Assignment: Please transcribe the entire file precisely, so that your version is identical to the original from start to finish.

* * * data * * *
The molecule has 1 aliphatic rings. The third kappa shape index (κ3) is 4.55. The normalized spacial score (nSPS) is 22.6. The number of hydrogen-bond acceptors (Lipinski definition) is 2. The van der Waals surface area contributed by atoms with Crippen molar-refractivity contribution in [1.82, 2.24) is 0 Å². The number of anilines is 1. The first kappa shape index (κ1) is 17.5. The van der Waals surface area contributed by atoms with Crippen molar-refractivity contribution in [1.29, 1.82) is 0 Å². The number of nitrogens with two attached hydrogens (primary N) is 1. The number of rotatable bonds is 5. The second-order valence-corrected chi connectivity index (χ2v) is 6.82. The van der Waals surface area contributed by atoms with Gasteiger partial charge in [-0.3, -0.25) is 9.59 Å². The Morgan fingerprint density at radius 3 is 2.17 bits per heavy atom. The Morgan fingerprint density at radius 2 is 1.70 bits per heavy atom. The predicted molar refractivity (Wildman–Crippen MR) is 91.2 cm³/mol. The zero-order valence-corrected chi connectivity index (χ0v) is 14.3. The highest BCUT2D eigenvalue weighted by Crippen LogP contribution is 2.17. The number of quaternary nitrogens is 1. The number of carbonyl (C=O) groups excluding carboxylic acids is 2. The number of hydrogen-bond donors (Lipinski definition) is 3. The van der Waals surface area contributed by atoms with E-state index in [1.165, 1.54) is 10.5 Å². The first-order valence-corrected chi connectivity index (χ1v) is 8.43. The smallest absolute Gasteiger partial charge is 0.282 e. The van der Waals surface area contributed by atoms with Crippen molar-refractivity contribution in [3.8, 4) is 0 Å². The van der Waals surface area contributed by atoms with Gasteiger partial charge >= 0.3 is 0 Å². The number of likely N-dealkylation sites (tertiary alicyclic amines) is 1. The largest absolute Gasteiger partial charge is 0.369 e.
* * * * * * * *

The molecule has 1 aliphatic rings. The third kappa shape index (κ3) is 4.55. The normalized spacial score (nSPS) is 22.6. The number of hydrogen-bond acceptors (Lipinski definition) is 2. The van der Waals surface area contributed by atoms with Crippen molar-refractivity contribution in [1.82, 2.24) is 0 Å². The number of anilines is 1. The first kappa shape index (κ1) is 17.5. The van der Waals surface area contributed by atoms with Crippen molar-refractivity contribution in [1.29, 1.82) is 0 Å². The number of nitrogens with two attached hydrogens (primary N) is 1. The number of rotatable bonds is 5. The second-order valence-corrected chi connectivity index (χ2v) is 6.82. The van der Waals surface area contributed by atoms with Gasteiger partial charge in [-0.3, -0.25) is 9.59 Å². The Morgan fingerprint density at radius 3 is 2.17 bits per heavy atom. The Morgan fingerprint density at radius 2 is 1.70 bits per heavy atom. The predicted molar refractivity (Wildman–Crippen MR) is 91.2 cm³/mol. The zero-order valence-corrected chi connectivity index (χ0v) is 14.3. The highest BCUT2D eigenvalue weighted by Crippen LogP contribution is 2.17. The number of quaternary nitrogens is 1. The number of carbonyl (C=O) groups excluding carboxylic acids is 2. The number of hydrogen-bond donors (Lipinski definition) is 3. The van der Waals surface area contributed by atoms with E-state index in [1.165, 1.54) is 10.5 Å². The first-order valence-corrected chi connectivity index (χ1v) is 8.43. The smallest absolute Gasteiger partial charge is 0.282 e. The van der Waals surface area contributed by atoms with Crippen molar-refractivity contribution in [3.8, 4) is 0 Å². The van der Waals surface area contributed by atoms with Gasteiger partial charge >= 0.3 is 0 Å². The number of likely N-dealkylation sites (tertiary alicyclic amines) is 1. The largest absolute Gasteiger partial charge is 0.369 e.